The Flyers and new-look Blue Jackets, teams fighting for their playoff lives, will meet in Thursday’s key matchup in Columbus. The Blue Jackets are one point out of a playoff spot, while the Flyers are much more desperate — seven points behind with 19 games remaining. The Flyers have a winning record against every division except their own, the Metropolitan. They are 6-9-1 in division matchups, and their next five games are against Metro opponents.
“We need to be better in our division,” center Sean Couturier said after Wednesday’s practice in Voorhees. “We’ve lost three times already to Columbus. Those are points we can’t get back, but at the same time, that’s behind us and we have to look forward.”
The Flyers lost to Columbus, 6-3, with Cal Pickard as their goalie. They also dropped a 4-3 overtime decision with Anthony Stolarz in the nets, and fell, 4-3, in Carter Hart’s third appearance.
Now Brian Elliott (2.51 goals-against average, .919 save percentage) will face the Blue Jackets, who are six points ahead of the Flyers.
“It’s almost our playoffs right now,” said Couturier, who leads the Flyers with 25 goals.
Couturier says you “try not to look at [the standings] when you lose, but when you’re winning, you try to see where you’re at. But what I think has made us successful is taking it one game at a time, trying to catch the next team in front of us.”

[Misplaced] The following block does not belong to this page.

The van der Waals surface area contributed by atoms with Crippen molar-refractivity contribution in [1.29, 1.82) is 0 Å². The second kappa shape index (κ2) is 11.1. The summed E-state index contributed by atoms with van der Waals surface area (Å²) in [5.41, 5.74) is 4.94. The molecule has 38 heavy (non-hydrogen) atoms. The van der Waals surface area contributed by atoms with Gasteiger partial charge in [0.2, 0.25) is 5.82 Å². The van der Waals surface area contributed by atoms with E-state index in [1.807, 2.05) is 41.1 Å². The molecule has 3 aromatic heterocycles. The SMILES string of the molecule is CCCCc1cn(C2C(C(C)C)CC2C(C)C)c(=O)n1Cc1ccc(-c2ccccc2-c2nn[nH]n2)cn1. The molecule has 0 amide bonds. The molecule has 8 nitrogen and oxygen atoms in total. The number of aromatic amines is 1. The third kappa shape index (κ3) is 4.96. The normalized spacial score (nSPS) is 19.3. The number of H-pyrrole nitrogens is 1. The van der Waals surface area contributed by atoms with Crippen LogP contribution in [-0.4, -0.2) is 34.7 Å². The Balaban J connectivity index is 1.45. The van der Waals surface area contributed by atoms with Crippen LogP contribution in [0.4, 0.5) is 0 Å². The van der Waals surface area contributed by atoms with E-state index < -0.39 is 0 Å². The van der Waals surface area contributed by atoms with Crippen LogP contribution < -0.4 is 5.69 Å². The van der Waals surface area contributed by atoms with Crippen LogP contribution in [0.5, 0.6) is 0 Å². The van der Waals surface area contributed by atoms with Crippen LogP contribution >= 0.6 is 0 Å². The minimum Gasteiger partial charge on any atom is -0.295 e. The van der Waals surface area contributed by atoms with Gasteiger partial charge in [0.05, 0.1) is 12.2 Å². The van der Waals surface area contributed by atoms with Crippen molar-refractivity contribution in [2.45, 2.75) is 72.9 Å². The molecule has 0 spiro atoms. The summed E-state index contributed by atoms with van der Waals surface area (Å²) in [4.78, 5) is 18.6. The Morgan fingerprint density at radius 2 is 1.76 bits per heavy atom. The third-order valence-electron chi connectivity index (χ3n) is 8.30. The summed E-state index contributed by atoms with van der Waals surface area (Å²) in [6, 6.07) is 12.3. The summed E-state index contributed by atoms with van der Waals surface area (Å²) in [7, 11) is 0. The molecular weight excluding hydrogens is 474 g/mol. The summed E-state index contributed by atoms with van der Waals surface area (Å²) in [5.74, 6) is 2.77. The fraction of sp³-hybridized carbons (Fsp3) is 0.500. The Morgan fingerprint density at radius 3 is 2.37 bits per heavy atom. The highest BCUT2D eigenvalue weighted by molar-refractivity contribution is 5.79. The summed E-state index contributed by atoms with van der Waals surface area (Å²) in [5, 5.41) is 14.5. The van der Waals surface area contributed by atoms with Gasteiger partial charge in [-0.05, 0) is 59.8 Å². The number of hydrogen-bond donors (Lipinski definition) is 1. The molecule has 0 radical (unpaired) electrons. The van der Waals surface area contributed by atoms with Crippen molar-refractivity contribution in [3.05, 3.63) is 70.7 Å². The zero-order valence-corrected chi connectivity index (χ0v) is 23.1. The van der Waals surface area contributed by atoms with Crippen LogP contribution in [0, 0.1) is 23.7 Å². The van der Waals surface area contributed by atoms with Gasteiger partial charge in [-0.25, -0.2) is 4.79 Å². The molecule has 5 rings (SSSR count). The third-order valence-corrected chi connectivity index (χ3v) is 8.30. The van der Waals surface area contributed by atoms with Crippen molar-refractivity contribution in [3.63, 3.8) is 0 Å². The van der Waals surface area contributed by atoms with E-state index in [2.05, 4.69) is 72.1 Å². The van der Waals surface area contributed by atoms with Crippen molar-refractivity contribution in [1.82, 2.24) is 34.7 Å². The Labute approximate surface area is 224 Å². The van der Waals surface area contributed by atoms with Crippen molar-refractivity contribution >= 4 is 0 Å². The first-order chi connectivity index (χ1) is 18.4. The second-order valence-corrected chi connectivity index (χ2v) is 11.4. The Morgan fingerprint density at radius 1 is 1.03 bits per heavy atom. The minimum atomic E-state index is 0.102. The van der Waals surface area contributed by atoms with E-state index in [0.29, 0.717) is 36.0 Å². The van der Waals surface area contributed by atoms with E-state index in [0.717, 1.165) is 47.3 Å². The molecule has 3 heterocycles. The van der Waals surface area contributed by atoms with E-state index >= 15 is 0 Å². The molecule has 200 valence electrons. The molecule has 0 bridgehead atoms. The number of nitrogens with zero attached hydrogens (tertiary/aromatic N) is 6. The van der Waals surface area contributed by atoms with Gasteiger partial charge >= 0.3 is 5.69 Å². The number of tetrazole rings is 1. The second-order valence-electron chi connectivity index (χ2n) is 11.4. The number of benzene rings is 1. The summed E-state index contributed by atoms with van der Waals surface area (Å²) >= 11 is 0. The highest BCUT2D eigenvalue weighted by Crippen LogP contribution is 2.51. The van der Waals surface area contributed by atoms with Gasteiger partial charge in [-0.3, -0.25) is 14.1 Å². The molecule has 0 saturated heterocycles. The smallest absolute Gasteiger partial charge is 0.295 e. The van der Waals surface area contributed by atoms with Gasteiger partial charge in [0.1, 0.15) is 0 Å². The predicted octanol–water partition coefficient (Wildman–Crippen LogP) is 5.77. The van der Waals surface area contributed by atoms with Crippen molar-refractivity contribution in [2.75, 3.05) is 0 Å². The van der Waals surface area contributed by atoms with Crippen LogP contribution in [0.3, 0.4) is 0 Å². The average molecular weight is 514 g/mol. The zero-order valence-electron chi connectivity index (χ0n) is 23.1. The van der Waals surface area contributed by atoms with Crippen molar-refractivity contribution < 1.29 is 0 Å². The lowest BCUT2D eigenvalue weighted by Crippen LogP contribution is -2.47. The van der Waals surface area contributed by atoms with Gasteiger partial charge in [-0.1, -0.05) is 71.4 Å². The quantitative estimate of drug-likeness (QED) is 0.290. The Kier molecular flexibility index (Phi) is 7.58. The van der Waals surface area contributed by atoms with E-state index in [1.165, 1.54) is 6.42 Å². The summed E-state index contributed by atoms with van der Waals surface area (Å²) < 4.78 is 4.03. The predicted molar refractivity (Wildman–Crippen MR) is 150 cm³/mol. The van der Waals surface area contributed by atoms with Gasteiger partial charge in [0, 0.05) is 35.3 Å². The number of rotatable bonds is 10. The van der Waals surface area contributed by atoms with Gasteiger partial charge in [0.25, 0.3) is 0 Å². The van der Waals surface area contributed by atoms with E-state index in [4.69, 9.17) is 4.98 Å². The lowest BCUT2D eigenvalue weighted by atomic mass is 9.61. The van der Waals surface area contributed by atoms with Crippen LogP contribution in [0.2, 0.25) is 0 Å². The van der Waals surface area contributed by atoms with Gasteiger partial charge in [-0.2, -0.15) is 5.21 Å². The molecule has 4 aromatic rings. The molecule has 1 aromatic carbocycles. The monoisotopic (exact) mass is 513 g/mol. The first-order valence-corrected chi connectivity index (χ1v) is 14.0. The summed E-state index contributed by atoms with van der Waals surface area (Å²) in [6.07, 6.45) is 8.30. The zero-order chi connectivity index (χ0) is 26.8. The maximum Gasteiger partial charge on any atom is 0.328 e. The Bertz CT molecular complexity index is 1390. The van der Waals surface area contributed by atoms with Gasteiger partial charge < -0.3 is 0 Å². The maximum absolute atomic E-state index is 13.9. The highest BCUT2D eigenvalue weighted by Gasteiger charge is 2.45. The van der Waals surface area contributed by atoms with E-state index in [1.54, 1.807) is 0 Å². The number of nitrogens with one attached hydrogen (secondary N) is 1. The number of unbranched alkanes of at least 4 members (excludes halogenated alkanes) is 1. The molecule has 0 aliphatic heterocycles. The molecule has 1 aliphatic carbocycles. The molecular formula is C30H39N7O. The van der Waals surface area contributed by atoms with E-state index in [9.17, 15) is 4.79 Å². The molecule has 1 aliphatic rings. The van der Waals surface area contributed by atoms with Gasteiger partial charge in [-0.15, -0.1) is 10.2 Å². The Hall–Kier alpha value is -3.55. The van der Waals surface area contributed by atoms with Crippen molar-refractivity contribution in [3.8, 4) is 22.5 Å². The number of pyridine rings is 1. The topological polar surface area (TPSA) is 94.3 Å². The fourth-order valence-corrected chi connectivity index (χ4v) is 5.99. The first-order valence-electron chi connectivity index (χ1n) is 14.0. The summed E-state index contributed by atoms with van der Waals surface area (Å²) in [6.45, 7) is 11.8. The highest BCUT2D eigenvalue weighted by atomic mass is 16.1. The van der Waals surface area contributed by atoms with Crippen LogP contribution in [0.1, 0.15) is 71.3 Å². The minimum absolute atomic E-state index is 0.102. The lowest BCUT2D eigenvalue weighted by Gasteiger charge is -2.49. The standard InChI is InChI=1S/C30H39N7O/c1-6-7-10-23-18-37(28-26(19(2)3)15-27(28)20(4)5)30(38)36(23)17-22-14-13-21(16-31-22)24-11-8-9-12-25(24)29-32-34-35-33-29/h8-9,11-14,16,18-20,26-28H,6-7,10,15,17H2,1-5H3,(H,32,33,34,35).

They passed Buffalo with a 5-2 win Tuesday over the Sabres. That gave the Flyers a 14-3-1 record in their last 18 games.
“Now we’re chasing another team, and it starts with [Thursday’s] game,” Couturier said
The Flyers’ strong push, which started with a 7-4 win over Minnesota on Jan. 14, has closed a playoff gap that had reached as much as 16 points. No team in NHL history has ever made the playoffs when they were 16 points behind at any point in the season.
“I don’t think anybody expected us to be in this type of position,” right winger Jake Voracek said about a resurgence that has brought the Flyers (30-26-7) into the playoff conversation. “We still have a long way to go because we have two teams to jump by to get in the playoffs, but we have a few games against them as well. It feels good to be playing the way we are now, but the work isn’t done yet.”
The Blue Jackets (35-24-3) have made multiple changes since last Friday, acquiring center Matt Duchene, forward Ryan Dzingel, defenseman Adam McQuaid, and backup goalie Keith Kinkaid ahead of the trade deadline.
“We better understand we need to get in, and we’re not going to skill our way in – no matter what the transactions were,” Columbus coach John Tortorella told reporters after the Blue Jackets’ 5-2 loss Tuesday to visiting Pittsburgh, a team whose defense has been depleted by injuries. “We need to stay true to our identity or we’re not going to get in.”
Voracek said Columbus doesn’t give teams much time or space, “so it’s always an annoying game against them. We just have to be patient through the 60 minutes and find a way to grind out the two points.”
The Jackets’ personnel changes, Voracek hopes, will help the Flyers.
“Sometimes, if you play teams a couple days after the [trade] deadline … it can screw up the chemistry for the first few games, so we can kind of take advantage of that,” he said.